02 February 2016

Updating our code of ethics: what it means for you

The IPENZ code of ethics sets out Members’ ethical obligations. As professionals, Members agree to meet these obligations, in addition to what’s legally expected of engineers.

The code underpins the way we work as engineers and IPENZ Members. It’s the foundation document through which we demonstrate our professionalism – how we choose to behave.

“It’s the foundation document through which we demonstrate our professionalism – how we choose to behave.”

The IPENZ code of ethics has not been subject to a comprehensive review since around 1996, although in 2005 we refined it. The CPEng code of ethics was drafted in 2002. In the last ten years, our profession has changed significantly. The Canterbury earthquakes, Pike River and new technologies have all changed engineering and the way we work. Since 2013 the two codes have been undergoing a review, and we are now getting ready to release our updated Code of Ethical Conduct. The review aimed to develop a code which has a logical structure, is easy to interpret and addressed the clarification issues raised by the Canterbury Royal Commission.

Key changes to the Code of Ethical Conduct

There are some fundamental changes from the existing code of ethics:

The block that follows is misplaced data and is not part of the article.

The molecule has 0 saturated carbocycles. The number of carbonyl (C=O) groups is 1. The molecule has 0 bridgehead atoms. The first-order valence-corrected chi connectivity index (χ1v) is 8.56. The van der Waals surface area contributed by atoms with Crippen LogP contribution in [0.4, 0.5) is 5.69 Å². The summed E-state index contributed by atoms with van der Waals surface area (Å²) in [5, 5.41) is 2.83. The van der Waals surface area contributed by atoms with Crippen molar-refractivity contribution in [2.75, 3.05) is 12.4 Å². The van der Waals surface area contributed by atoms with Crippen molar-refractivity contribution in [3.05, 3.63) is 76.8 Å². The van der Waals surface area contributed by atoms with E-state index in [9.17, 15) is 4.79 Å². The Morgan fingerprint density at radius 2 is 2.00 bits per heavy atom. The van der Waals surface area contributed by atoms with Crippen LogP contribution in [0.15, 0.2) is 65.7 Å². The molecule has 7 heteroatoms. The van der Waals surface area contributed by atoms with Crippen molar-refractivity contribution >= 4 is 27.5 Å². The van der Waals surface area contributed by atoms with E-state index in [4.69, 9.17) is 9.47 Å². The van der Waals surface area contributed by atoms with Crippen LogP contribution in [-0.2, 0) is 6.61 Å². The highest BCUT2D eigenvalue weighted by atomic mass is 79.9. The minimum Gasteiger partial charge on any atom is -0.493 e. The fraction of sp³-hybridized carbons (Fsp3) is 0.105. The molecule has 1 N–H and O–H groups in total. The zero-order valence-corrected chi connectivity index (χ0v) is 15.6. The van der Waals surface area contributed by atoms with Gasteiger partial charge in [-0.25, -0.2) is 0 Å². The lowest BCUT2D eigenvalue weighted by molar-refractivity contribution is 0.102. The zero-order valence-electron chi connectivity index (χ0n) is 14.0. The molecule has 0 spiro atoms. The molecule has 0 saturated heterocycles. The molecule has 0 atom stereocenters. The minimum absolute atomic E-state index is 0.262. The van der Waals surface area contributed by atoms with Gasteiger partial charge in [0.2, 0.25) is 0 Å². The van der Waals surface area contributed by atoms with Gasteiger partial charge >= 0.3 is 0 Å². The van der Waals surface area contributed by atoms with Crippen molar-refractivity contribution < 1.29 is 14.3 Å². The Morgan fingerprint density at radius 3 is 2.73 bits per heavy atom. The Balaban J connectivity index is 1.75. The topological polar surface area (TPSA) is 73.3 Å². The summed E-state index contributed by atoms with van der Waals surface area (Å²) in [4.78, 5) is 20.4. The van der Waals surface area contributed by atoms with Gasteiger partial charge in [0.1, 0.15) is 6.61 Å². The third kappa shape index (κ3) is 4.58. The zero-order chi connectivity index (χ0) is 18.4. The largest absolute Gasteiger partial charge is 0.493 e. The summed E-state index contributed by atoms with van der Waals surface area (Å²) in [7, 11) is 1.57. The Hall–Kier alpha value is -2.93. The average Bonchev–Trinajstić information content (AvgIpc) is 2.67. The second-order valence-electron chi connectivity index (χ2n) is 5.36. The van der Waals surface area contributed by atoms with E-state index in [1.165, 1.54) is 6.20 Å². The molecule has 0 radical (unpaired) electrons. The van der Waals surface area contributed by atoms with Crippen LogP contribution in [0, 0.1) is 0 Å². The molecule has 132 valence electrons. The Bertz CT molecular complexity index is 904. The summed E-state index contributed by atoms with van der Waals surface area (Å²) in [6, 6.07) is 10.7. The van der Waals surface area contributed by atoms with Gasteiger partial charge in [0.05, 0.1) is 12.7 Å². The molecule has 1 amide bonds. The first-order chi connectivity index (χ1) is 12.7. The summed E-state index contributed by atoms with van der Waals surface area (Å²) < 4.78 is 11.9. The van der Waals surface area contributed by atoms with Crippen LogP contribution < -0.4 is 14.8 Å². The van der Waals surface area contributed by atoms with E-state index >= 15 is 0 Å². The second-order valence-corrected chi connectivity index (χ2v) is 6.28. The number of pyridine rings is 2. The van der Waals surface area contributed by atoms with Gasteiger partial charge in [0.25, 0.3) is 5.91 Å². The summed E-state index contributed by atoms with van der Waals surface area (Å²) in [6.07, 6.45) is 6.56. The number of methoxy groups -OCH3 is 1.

• Reporting adverse consequences – under the new Code of Ethical Conduct, Members/engineers have an obligation to enquire into, and potentially report on, engineering matters which are of concern to them. In practice, this means if you observe something of concern, such as a problem in the construction of a building which potentially could lead to adverse consequences, you will be required to act.
  • Reporting breaches of the Code – Members/engineers are now required to report significant breaches of the Code of Ethical Conduct they’re aware another Member/engineer has made.
  • Professional development – Members/engineers are obliged to keep their knowledge and skills up to date, for example, by keeping track of the latest developments in their areas of competence.
  • Professionalism – the new Code of Ethical Conduct requires Members/engineers to treat others with respect and courtesy, as is expected of any professional.

The obligation to inform another engineer you’re reviewing their work has been removed from the code, but is still considered a professional courtesy.

Other key elements of the code, such as obligations in relation to health and safety and the environment, remain unchanged.

We’ve been working with the Parliamentary Counsel Office (PCO) to draft an amendment to the Chartered Professional Engineers Rules, which contains the code of ethical conduct for CPEngs. These will align exactly with the proposed new IPENZ Code of Ethical Conduct. Once the amended Rules are approved, both codes will come into effect. We’ll update our Practice Note: Engineers and Ethical Obligations to reflect the Code, and offer further training to explain your obligations under the Code and how they relate to your day-to-day practice.